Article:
However, websites are rarely that simple these days, with the use of content management systems and page builders being the preferred option for all but the truly technical.
As a rule of thumb, if you are using a DIY page builder such as Godaddy or Wix I would recommend building a new site to manage your event on a professional hosting provider who can control the environment for you.
If you’re using something like WordPress (CMS) for a simple site, then you are probably already on a professional host but are more often than not on a shared server. This is risky for anything other than a small event.
If you’re running WordPress and are using any systems such as shopping carts, membership systems, or anything else I would look to increase your resources (especially CPU) to handle the increase in concurrent traffic or build a new site on a subdomain, keeping your main website guarded against the expected traffic spike.
I almost always recommend building a site dedicated to a virtual event, this allows you to safeguard your existing website and removes the need to implement resource increases that you might not need once it’s over.
This means you can fine-tune the setup of the hosting to suit the needs of your event. Websites are mostly static (with some dynamic aspects), whereas a virtual event can be full of interactive elements such as chat rooms, polling systems, live updates, and anything else you need to interact with your audience, so choose your hosting to match your event.
The best solution is always to use hosting that gives you dedicated resources (not shared) and is scalable so you can add more power exactly where you need it (without lengthy downtime).
This is what we use and has served us well.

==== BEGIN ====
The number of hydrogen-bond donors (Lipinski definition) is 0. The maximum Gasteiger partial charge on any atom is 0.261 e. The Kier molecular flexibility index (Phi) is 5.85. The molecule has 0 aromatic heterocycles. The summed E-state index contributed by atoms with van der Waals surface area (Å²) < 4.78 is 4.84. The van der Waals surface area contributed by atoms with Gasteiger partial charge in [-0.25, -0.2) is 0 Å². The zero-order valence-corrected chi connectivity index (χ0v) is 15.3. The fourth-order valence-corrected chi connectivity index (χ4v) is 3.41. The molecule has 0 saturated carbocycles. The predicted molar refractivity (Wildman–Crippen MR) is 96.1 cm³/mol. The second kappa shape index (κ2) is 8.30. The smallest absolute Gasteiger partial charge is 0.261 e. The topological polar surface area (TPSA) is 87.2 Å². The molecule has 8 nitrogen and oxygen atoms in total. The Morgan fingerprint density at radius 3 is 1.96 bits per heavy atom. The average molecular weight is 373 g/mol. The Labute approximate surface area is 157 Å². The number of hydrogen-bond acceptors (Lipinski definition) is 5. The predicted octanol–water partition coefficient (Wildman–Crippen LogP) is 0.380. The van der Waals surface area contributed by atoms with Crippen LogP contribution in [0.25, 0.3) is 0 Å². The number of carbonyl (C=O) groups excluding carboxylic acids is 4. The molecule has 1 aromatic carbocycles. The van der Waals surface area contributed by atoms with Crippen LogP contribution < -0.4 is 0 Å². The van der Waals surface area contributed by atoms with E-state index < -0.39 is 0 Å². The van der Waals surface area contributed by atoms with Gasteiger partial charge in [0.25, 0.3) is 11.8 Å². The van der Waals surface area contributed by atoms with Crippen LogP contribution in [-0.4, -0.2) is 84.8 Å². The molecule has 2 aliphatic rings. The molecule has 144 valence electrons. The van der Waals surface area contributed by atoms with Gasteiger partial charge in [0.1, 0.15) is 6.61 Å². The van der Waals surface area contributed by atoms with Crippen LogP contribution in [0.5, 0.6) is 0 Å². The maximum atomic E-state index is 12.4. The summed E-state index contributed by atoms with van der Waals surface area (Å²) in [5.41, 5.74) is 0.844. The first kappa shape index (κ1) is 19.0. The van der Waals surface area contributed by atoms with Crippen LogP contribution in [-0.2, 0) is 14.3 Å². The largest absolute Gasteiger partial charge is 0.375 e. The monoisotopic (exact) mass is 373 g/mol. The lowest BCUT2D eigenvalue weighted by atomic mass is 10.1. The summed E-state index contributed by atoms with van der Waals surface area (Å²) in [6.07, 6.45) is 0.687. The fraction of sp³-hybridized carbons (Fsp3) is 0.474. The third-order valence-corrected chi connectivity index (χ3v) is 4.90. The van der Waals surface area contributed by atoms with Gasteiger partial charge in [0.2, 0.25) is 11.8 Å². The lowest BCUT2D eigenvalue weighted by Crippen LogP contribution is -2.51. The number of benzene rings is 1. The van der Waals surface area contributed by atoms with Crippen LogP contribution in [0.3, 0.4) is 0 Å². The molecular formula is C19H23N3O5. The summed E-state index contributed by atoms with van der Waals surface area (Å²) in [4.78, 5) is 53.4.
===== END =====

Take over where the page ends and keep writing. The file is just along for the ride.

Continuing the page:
Hopefully, by now you have an idea of what your event will look like. You understand the difference between video conferencing and video streaming, you have a high level plan of all the moving parts your event will consist of and have a solid hosting foundation on which to build your events website.
So now is the chance to get creative. With your objectives in mind, what does your viewer’s experience look like? What will they do when they land on your site? What will they do during the event?
Some events are all about the on screen content, so very little is needed outside of your video content. If you’re running a concert or performance and you want your audience to be fixed to the screen then keeping things simple is the way to go.
You’ll still want to make the website design look great, but sometimes less is more. I’ve run events in the last year or so that were as simple as a one-page website, designed to match the events brand with a bit of content about the event and that was it.
Other events get much more complicated. Including ticketing systems, live chat, live blogs, polls, and just about anything else you can think of to replicate the social interaction side of what a real life event brings.
Before we dive into the tools used to achieve these features it’s important to look at what you’re going to build these tools into. The core of your website is vital, so picking the right web design tool is vital.